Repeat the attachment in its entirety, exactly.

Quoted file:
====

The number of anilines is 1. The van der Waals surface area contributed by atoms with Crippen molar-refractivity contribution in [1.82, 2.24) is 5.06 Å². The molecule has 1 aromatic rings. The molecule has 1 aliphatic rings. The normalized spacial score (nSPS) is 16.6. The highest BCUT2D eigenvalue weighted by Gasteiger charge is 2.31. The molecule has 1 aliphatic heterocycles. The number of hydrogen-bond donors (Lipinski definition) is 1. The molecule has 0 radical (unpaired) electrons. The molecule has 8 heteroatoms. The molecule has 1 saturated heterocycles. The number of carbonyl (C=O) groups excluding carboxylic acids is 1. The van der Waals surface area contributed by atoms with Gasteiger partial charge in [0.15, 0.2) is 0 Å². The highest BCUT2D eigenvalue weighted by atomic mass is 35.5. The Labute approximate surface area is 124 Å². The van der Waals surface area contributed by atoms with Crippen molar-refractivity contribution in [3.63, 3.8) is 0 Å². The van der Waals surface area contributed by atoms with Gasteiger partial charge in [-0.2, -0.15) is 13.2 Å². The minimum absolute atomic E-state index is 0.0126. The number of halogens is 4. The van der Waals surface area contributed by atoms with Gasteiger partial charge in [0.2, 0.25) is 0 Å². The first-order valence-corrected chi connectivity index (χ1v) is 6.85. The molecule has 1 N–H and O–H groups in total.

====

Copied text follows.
The number of anilines is 1. The van der Waals surface area contributed by atoms with Crippen molar-refractivity contribution in [1.82, 2.24) is 5.06 Å². The molecule has 1 aromatic rings. The molecule has 1 aliphatic rings. The normalized spacial score (nSPS) is 16.6. The highest BCUT2D eigenvalue weighted by Gasteiger charge is 2.31. The molecule has 1 aliphatic heterocycles. The number of hydrogen-bond donors (Lipinski definition) is 1. The molecule has 0 radical (unpaired) electrons. The molecule has 8 heteroatoms. The molecule has 1 saturated heterocycles. The number of carbonyl (C=O) groups excluding carboxylic acids is 1. The van der Waals surface area contributed by atoms with Gasteiger partial charge in [0.15, 0.2) is 0 Å². The highest BCUT2D eigenvalue weighted by atomic mass is 35.5. The Labute approximate surface area is 124 Å². The van der Waals surface area contributed by atoms with Crippen molar-refractivity contribution in [3.63, 3.8) is 0 Å². The van der Waals surface area contributed by atoms with Gasteiger partial charge in [-0.2, -0.15) is 13.2 Å². The minimum absolute atomic E-state index is 0.0126. The number of halogens is 4. The van der Waals surface area contributed by atoms with Gasteiger partial charge in [0.2, 0.25) is 0 Å². The first-order valence-corrected chi connectivity index (χ1v) is 6.85. The molecule has 1 N–H and O–H groups in total.